Protesters have been clashing once again with security forces in Kiev. Even as the government is trying to limit transportation links to Kiev to prevent the protests from swelling, protesters appear to be having decent success in preventing security reinforcements from reaching the capital. Uprisings are meanwhile spreading across the Western edge of Ukraine, with Lviv so far leading the chorus of calls for autonomy.
Ukrainian President Viktor Yanukovich took a gamble. With more radical protesters filling Maidan Square and Germany appearing reluctant to push a confrontation with Russia, Yanukovich felt the timing was right to step up his security response to isolate the radicals in Kiev. Outside the heavy media focus on Kiev, there is still a significant constituency outside of the city that feels alienated by the protesters and that was precisely the sentiment Yanukovich wanted to capitalize on.
But that plan is obviously running into serious challenges. Kiev sits at a narrow point of the Dnieper River, a geographic boundary that effectively divides the more Western-oriented Ukrainians with those in the east that identify more with Russia. The extremes on both ends are embodied in Lviv, where European Union flags now drape government buildings, and Crimea in the predominantly Russian-speaking east, where Russia has its own naval base.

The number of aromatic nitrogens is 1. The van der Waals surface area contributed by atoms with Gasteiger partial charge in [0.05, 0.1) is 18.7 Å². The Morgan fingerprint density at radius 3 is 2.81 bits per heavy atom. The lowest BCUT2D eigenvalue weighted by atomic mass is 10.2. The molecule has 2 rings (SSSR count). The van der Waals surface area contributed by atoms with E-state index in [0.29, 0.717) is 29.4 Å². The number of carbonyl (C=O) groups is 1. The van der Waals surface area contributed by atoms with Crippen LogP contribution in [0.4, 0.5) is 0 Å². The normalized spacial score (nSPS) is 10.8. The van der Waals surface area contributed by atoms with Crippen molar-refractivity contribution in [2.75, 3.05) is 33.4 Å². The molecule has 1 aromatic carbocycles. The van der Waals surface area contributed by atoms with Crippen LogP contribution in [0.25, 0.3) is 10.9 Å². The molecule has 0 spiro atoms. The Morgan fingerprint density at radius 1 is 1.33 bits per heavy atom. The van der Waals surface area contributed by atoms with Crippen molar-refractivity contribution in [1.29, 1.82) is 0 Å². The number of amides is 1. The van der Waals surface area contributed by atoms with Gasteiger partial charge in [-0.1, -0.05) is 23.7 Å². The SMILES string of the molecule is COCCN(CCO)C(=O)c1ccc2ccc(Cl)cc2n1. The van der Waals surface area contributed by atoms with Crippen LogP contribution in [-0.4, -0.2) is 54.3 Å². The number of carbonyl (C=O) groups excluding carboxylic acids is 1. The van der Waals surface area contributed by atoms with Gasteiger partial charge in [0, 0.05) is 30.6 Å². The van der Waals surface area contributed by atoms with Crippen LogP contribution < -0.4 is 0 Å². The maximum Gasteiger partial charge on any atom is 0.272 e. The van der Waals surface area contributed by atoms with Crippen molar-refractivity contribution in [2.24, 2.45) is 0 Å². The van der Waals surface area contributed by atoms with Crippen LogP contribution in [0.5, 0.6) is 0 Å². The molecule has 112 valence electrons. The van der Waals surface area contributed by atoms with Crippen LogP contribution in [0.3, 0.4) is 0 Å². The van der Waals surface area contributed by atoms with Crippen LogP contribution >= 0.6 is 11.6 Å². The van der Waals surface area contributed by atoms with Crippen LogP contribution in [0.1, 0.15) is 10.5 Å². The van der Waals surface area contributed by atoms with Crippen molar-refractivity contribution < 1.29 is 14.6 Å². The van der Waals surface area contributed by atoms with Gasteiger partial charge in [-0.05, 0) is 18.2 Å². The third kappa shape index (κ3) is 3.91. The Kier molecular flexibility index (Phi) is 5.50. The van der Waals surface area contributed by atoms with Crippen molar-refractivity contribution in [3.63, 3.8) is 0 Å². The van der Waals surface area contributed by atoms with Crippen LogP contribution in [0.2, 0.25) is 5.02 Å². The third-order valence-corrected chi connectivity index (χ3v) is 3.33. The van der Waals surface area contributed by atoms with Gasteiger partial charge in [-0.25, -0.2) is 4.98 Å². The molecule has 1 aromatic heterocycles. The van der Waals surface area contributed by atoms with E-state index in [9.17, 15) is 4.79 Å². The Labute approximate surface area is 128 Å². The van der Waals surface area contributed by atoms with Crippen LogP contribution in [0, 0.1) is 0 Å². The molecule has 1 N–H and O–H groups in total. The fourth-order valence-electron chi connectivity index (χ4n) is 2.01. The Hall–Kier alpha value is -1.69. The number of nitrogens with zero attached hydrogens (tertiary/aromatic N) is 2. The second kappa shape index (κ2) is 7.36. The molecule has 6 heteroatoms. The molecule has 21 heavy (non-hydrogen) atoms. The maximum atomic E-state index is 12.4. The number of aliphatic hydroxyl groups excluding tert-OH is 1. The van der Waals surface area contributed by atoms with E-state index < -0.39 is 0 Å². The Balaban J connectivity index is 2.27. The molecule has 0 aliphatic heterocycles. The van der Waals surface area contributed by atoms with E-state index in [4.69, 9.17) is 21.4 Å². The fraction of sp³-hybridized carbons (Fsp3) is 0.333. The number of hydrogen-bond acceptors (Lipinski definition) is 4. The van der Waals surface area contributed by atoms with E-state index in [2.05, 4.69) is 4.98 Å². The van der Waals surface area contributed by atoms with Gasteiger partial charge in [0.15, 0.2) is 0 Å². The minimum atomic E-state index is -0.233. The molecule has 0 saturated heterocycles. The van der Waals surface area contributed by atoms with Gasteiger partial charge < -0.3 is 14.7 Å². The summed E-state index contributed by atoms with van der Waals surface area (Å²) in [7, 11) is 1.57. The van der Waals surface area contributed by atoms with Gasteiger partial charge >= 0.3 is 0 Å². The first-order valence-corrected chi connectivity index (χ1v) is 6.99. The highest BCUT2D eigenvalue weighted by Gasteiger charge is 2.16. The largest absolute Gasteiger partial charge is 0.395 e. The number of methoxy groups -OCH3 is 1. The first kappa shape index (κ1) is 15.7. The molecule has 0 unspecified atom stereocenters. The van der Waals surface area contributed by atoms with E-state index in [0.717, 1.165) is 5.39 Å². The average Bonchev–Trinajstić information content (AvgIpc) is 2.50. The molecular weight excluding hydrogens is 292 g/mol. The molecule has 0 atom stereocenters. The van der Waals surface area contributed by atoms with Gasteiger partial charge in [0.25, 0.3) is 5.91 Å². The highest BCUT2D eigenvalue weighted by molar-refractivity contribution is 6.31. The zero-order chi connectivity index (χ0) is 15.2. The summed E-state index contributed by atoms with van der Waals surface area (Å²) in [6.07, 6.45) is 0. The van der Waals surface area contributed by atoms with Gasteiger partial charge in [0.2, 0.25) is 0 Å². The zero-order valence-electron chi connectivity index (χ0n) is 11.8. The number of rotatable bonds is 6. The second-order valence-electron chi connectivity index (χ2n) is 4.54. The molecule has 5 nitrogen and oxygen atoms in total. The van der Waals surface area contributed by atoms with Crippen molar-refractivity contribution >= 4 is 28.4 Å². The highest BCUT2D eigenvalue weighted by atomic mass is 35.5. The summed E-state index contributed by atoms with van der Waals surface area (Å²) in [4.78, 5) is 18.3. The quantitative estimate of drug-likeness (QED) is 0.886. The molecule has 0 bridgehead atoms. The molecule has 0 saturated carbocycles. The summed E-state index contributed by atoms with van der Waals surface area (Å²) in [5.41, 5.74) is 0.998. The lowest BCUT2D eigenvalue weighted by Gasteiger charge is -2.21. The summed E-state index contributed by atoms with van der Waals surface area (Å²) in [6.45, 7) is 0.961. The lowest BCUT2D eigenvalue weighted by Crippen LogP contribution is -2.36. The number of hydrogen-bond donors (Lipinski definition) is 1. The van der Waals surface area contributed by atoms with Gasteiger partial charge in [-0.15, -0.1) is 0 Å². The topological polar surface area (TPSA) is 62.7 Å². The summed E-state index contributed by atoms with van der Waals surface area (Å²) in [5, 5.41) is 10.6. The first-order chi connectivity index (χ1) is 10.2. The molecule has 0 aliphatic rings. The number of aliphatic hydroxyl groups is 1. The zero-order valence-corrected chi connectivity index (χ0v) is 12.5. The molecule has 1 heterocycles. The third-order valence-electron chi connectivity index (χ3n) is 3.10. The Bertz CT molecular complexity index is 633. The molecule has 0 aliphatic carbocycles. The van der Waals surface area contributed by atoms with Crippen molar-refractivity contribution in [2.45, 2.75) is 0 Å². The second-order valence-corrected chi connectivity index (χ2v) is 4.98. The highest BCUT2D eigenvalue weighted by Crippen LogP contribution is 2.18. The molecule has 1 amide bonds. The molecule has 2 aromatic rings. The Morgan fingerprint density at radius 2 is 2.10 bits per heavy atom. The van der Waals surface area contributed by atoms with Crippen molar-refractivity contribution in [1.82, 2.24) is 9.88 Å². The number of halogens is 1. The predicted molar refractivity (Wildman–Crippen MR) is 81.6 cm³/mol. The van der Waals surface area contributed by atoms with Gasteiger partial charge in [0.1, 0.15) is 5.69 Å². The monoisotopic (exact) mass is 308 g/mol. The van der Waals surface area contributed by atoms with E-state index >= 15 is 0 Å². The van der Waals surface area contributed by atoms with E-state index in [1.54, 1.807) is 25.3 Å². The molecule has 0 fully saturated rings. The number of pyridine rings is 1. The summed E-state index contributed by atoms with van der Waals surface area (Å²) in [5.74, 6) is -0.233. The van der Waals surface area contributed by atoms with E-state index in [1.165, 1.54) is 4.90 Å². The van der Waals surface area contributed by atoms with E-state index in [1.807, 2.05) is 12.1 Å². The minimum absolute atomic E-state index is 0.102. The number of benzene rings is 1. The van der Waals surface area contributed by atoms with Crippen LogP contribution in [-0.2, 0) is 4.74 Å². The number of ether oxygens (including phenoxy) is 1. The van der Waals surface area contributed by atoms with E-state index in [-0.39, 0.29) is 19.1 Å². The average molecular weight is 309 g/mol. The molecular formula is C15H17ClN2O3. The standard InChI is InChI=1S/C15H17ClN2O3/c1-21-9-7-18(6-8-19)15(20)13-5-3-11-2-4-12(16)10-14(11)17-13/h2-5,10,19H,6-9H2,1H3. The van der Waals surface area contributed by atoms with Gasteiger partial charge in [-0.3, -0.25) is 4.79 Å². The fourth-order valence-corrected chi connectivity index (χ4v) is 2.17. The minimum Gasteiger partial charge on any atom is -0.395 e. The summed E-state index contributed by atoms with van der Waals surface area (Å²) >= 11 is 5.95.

These divisions will widen the weaker Kiev grows, and this is a scenario that Russia is taking seriously. Russia needs a friendly government in Kiev to create a buffer with the West. On a tactical level, that means a government that will honor agreements to host Russian troops, will work with, not against, Moscow to integrate their economies and energy networks and one that will internalize the consequences of cooperating too closely with Europe and the United States.
Russia's primary interest is in directing Ukraine's foreign policy, while it has much lower tolerance for managing internal Ukrainian politics. This is why various Russian officials have been floating the idea of a federalized Ukraine in recent days. If Kiev is going to be paralyzed, Russia would prefer a paralyzed Kiev in a federalized system where it can at least cement control over Ukraine's pro-Russian regions. Russia would only turn toward this option if it becomes clear that the Europeans (Germany, Poland, Hungary and Romania) in particular, are willing to throw their support behind rebel governments in western Ukraine in defiance of Moscow.
This would be a big line to cross, and Europe is already heavily consumed with problems to the west of the continent. Russia meanwhile maintains heavy leverage over Ukraine's increasingly fragile economy. Russian President Vladimir Putin is testing just how far the Europeans are willing to go with U.S. prodding, but he also has a contingency plan if Ukraine ends up fragmenting.